Amidst all this, you can’t help but feel a level of guilt for not having spotted early signs of severe mental difference in these boys, despite being a kid yourself. Learning about the situations of these men is really hard, especially because of my close proximity. While I don’t want to speak on behalf of the men in my communities who come from predominantly Black and South Asian backgrounds, I do want to contribute to this series because I see daily reminders of how damaging improper safeguarding and lack of care can be for racialised men.
The Stats Around Racialised Men, Mental Health & Criminalisation
The statistics for racialised communities and the damage that’s enacted due to improper safeguarding and care are quite telling. For example, NHS figures from 2020 revealed that Black communities in England were four times more likely to be sectioned under the Mental Health Act than white people. An alarming trend that’s continued to increase over the years.
Looking at the data from a class-centric lens, the NHS data also revealed that detentions in the most deprived areas (areas with working-class populations) had the highest rate of detention per 100,000 population. In comparison to the least deprived areas (middle and upper-class populations), the rate of detention was more than three and a half times greater. All of this paints a picture that being racialised and poor can lead to incredibly difficult challenges when it comes to mental wellbeing and ultimately the quality of care that’s provided.
The Role of Preventative Community-Based Care
Having seen a high number of men from my communities experience such a harsh and punishing system marketed under the guise of ‘safeguarding’ and because I was let down by mainstream services, I actively sought out community-based care in my mid-20s after a lengthy period of severe mental difference in the form of anxiety and depression. Looking back, at the risk of sounding cliche, my fate could easily have followed the same pattern of undiagnosed severe mental difference, being sectioned, and ultimately criminalised.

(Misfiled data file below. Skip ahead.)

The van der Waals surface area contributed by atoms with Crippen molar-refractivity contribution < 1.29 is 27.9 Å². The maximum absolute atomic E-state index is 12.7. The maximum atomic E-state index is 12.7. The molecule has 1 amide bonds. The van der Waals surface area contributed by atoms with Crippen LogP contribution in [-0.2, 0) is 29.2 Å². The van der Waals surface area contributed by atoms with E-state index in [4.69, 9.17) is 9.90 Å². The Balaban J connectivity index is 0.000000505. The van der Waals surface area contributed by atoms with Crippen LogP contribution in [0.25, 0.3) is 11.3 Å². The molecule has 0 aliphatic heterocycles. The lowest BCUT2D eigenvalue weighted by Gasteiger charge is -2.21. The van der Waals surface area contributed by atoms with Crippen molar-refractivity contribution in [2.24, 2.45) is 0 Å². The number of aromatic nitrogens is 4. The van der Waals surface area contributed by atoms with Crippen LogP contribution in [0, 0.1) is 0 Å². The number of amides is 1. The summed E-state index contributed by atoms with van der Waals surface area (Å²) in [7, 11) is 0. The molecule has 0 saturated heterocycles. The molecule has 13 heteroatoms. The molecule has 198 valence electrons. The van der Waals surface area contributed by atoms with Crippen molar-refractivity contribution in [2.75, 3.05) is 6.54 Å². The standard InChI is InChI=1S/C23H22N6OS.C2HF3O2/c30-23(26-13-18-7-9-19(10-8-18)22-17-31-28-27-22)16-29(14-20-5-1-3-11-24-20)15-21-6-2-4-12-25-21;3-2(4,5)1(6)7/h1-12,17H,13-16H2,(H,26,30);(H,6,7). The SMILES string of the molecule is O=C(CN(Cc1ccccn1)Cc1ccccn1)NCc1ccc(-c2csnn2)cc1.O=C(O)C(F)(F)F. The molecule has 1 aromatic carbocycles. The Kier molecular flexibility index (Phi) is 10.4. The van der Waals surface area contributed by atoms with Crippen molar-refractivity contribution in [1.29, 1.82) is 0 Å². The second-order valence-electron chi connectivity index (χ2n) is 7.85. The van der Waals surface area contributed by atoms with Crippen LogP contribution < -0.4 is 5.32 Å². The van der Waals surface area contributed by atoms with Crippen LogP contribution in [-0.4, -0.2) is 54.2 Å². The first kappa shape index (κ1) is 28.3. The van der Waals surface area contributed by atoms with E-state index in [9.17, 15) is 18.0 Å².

This is why I was incredibly fortunate to have found Taraki and their peer-support spaces for Punjabi men. What I needed at the time was a culturally competent space to discuss what was on my mind, make new mates, be ‘less in my head,’ and ultimately feel less lonely – an experience that was heavily pronounced during my severe mental difference. I am deeply fortunate to have found these spaces three years ago. Equally, I am also incredibly fortunate to now organise and work in these spaces – for myself and other men in my communities.
While peer support has served a significant role in supporting my mental well-being I don’t want to over-romanticise this model of community-based care. As with any other form of care, peer support has its limitations, and it isn’t a magic pill to counter centuries of structural inequalities that create such disadvantages for racialised communities. With that being said, there’s something to be said about creating free-to-access community-based spaces that can serve as early preventative care for racialised men who have nowhere else to go for community-based support and social connections. Both of which are fundamental in providing good mental well-being support but tend to be under-valued and ultimately forgotten by mainstream services, much like these men.
Taimour Ahmed (pronouns: he/him) is a mental health consultant & facilitator. He is also also a qualified yoga guide who specialises in trauma-focused yoga. A lived experience advocate, He specialises in mental health at the intersection of key areas such as class, race & gender identity. His work in mental health is deeply-rooted in using a community-based approach.